Being grounded is really important to me as a foodie. When at home I often tinker in the veggie garden and marvel at natures gifts. It is so satisfying to watch the seasonal changes and also the magic of turning our household scraps into glorious soil with a little help from our worms.
Foodie Shots is about connecting people through food.
If you have been following our story you will know Foodie Shots isn’t just photography. We also help business to learn how to create better photos for themselves through mentorship programs and workshops. Additionally Foodie Shots provide a space for other foodies to enjoy the collaboration of chefs, local food producers and venues by creating a range of cooking experiences. These are not just demos either, no way… everyone gets their hands dirty and we all get to take home the fruits of our labour or often enjoy a meal together. This is where people can ask the chef in depth questions and really connect. Ultimately though Foodie Shots is about connecting people through food.
Buy Local Philosophy
Talking about connection, recently I was privileged to be invited to Bendidee, a Goondiwindi farm [6500 acres] with Jason and Rachel and their three children. I wanted to start telling the visual stories of the land and where some our food comes from. This connection is what I am hoping to build with you right now. When we understand the supply chain and the people behind them, there is such a greater emphasis on buy local and how we can support our farmers, producers and businesses.
Telling the stories of the Inland Rail
Capturing these stories will become a documentary of our region especially in the coming years when the Inland Rail Project begins its build. The inland rail is going to be the spine connecting Melbourne to Brisbane through inner NSW and up through Toowoomba. It will also create a connection point to Western Australia through the Indian Pacific junction. This provides an obvious opportunity for the improvement in the way we manage to bring the produce to our plates. Now, like any major infrastructure project where human livelihoods and emotions are in play there is always the pros and cons…however I like to be more on the positive side and think about what this means for our future generations.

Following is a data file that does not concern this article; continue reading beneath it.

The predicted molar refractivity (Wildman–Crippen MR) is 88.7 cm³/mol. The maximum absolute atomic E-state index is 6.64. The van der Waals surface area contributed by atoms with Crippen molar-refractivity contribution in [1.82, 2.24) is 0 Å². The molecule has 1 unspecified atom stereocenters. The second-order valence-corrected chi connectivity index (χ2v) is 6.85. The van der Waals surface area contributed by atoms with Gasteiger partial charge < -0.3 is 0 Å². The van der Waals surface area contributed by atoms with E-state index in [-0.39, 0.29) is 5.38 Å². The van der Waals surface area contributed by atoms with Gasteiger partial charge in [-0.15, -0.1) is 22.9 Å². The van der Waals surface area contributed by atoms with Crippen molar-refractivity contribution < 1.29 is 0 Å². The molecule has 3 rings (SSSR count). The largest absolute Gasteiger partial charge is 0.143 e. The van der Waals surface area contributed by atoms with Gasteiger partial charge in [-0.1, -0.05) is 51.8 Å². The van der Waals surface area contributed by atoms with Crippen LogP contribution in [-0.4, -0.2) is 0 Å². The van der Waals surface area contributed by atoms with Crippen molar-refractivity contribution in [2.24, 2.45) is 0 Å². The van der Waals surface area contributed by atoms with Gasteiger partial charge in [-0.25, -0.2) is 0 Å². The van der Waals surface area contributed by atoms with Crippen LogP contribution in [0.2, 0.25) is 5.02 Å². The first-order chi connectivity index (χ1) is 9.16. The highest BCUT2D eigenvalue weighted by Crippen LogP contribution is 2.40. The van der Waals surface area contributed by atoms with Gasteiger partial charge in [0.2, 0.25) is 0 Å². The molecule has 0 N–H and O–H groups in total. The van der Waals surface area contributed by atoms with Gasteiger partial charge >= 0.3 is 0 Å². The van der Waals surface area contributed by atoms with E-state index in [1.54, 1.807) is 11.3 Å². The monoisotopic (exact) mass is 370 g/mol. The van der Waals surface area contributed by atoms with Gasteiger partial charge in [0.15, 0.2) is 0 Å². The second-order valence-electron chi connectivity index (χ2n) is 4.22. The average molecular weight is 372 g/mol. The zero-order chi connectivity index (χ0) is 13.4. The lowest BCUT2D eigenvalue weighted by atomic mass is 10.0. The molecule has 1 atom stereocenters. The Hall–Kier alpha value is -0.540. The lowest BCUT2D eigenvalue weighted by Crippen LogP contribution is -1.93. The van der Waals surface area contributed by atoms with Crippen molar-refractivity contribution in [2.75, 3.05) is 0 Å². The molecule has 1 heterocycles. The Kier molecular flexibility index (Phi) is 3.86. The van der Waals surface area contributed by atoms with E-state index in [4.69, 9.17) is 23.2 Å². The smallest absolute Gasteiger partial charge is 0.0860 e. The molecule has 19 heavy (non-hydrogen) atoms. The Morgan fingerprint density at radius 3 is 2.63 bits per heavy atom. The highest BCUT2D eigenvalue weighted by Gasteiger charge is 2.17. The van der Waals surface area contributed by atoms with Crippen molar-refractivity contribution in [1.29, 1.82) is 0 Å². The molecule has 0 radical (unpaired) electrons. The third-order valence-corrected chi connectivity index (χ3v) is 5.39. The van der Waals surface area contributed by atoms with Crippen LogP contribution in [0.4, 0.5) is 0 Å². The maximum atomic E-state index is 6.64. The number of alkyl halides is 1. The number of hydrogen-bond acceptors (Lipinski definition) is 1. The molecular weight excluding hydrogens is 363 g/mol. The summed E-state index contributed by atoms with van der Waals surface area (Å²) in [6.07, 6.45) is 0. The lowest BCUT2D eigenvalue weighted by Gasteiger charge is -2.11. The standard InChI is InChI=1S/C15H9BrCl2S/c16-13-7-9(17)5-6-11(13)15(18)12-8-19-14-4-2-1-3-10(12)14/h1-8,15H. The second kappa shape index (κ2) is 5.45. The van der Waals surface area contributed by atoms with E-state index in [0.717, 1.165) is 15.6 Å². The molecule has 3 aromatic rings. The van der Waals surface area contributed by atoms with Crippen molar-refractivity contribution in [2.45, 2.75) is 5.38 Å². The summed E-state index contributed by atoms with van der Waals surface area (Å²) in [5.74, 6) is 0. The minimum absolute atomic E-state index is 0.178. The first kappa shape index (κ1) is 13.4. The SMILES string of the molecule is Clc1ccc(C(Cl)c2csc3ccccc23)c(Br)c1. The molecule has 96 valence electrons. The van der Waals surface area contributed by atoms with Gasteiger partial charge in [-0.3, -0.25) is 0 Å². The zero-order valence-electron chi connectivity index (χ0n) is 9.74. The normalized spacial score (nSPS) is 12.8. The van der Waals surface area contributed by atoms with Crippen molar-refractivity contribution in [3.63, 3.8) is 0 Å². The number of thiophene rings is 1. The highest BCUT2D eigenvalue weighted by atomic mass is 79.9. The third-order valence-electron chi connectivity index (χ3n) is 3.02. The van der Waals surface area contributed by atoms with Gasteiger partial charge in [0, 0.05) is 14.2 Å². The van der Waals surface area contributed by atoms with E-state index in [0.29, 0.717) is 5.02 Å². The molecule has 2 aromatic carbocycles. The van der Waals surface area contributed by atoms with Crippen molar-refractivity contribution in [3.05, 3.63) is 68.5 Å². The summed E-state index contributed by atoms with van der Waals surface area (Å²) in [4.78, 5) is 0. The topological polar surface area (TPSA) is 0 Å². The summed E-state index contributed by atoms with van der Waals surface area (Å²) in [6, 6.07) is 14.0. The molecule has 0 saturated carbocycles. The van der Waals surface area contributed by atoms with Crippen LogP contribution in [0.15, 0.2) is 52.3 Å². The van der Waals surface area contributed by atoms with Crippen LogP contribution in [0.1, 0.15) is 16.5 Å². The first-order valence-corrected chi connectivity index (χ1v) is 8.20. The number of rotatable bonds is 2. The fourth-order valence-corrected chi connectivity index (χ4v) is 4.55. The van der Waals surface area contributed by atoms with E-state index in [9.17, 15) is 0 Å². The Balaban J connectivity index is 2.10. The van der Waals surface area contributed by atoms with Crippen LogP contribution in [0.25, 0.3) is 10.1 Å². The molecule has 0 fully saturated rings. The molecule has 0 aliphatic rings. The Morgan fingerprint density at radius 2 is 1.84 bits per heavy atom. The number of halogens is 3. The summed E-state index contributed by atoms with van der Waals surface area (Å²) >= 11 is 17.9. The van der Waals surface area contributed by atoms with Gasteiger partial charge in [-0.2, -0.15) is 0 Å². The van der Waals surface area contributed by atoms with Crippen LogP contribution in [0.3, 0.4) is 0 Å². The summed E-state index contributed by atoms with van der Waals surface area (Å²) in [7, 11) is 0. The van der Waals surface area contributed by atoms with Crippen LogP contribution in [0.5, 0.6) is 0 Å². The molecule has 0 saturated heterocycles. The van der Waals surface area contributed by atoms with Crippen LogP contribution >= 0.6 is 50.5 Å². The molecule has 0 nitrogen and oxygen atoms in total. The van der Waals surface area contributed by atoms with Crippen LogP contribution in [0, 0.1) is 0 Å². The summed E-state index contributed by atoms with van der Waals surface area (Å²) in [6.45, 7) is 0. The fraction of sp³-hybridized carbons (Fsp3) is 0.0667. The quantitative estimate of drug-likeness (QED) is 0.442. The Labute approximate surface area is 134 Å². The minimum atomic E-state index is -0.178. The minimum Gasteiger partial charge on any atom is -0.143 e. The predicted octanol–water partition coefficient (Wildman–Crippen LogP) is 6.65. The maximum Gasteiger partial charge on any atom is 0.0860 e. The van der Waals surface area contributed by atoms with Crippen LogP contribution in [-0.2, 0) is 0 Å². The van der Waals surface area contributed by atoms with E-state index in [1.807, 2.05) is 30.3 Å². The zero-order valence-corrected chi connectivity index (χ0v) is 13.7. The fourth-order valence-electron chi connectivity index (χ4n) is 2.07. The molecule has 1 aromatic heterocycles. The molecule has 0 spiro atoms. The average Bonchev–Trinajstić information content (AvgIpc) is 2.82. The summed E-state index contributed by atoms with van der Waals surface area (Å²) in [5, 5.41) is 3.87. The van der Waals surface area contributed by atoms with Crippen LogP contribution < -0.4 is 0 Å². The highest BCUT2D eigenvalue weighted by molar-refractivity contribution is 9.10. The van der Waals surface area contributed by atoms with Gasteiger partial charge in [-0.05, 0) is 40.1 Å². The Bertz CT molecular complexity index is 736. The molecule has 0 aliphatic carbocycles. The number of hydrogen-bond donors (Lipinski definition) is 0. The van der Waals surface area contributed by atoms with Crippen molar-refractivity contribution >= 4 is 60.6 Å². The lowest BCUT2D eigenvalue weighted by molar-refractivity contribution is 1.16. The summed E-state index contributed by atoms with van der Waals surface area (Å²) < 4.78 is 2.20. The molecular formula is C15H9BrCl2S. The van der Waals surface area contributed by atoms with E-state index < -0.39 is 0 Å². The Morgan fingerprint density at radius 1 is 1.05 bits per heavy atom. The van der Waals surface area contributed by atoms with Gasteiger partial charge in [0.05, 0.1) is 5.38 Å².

Anyway, I will leave the political and business side of things to the powers at be. My focus [excuse the photo pun] is telling the stories of people who maybe impacted [good or bad] .
Now Goondiwindi is a good 2 1/2 hours away from Highfields where we live and it is not the most scenic of trips so it was good to listen to a few podcasts along the way. Eventually I turned down the dirt road and found the property. I was quickly greeted by Tinkerbell a potty crossbred weather sheep [you will have to excuse my lack of farm knowledge…I had grown up as a child on the farm but hey that is a long time ago]. Tinkerbell was huge. We used to raise Merinos and they weren’t that big. Then came the welcoming committee of dogs…they could smell our two dogs so they knew I was okay.
Menagerie welcoming committee
Rachel came out and showed me around and to my surprise they even had a deer named Freya. The story goes she was just baby and spilled out of the sourgum during harvest. The kids have raised her and she is quite happy to stay around the farm. She did go missing recently though and they think she might be pregnant. I look forward to hearing how Freya goes.
The farm life
Over the course of the day I was able to capture parts of the farm like the shearing sheds and have a trip in the header with Jason. That was an experience. He told me how the season was fairing and also how he manages the soil and rotation. We also talked about the challenges of running a family owned farm which can totally rip families apart which is really sad but it is not an uncommon story either.
When I asked him what he and Rachel thought about the Inland Rail, they both were positive. Mind you they had questions about the logistics and efficiency of transporting the grain from the farm to the cararige to the next port and then where it needed to go after that. Like many they too have concerns about the impact on the flood plain and hope the engineers know what they are doing.
The three kids were amazing…with such an expanse of land to roam they were so free and self reliant. Levi would climb over the header like a jungle gym and Lexi would play in the shearing shed while Danielle would zip around on the four wheeler. Kids on the farm have to have so much common sense. My two kids wouldn’t last lol.
So I hope you enjoy the gallery of images below. I certainly had a fantastic day and can not wait to meet the next family.